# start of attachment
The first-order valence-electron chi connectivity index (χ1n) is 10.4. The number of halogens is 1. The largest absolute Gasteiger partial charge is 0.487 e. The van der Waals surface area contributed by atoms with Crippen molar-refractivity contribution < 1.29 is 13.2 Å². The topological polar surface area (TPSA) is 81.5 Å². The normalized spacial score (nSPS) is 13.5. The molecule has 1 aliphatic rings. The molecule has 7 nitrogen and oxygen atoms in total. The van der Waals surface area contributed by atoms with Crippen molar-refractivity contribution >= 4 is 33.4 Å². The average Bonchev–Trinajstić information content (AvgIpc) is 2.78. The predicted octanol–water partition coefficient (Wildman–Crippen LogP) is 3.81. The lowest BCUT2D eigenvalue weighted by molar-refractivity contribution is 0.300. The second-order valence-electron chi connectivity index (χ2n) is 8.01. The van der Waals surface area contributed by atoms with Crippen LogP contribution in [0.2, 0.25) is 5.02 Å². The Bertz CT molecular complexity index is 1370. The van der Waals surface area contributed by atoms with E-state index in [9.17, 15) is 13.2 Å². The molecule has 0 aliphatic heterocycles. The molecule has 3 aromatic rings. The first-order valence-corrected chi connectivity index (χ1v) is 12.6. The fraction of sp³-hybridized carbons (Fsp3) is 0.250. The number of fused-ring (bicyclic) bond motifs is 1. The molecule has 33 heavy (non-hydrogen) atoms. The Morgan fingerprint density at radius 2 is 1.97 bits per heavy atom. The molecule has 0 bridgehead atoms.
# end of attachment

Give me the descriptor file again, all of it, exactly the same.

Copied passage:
The first-order valence-electron chi connectivity index (χ1n) is 10.4. The number of halogens is 1. The largest absolute Gasteiger partial charge is 0.487 e. The van der Waals surface area contributed by atoms with Crippen molar-refractivity contribution < 1.29 is 13.2 Å². The topological polar surface area (TPSA) is 81.5 Å². The normalized spacial score (nSPS) is 13.5. The molecule has 1 aliphatic rings. The molecule has 7 nitrogen and oxygen atoms in total. The van der Waals surface area contributed by atoms with Crippen molar-refractivity contribution >= 4 is 33.4 Å². The average Bonchev–Trinajstić information content (AvgIpc) is 2.78. The predicted octanol–water partition coefficient (Wildman–Crippen LogP) is 3.81. The lowest BCUT2D eigenvalue weighted by molar-refractivity contribution is 0.300. The second-order valence-electron chi connectivity index (χ2n) is 8.01. The van der Waals surface area contributed by atoms with Crippen LogP contribution in [0.2, 0.25) is 5.02 Å². The Bertz CT molecular complexity index is 1370. The van der Waals surface area contributed by atoms with E-state index in [9.17, 15) is 13.2 Å². The molecule has 0 aliphatic heterocycles. The molecule has 3 aromatic rings. The first-order valence-corrected chi connectivity index (χ1v) is 12.6. The fraction of sp³-hybridized carbons (Fsp3) is 0.250. The number of fused-ring (bicyclic) bond motifs is 1. The molecule has 33 heavy (non-hydrogen) atoms. The Morgan fingerprint density at radius 2 is 1.97 bits per heavy atom. The molecule has 0 bridgehead atoms.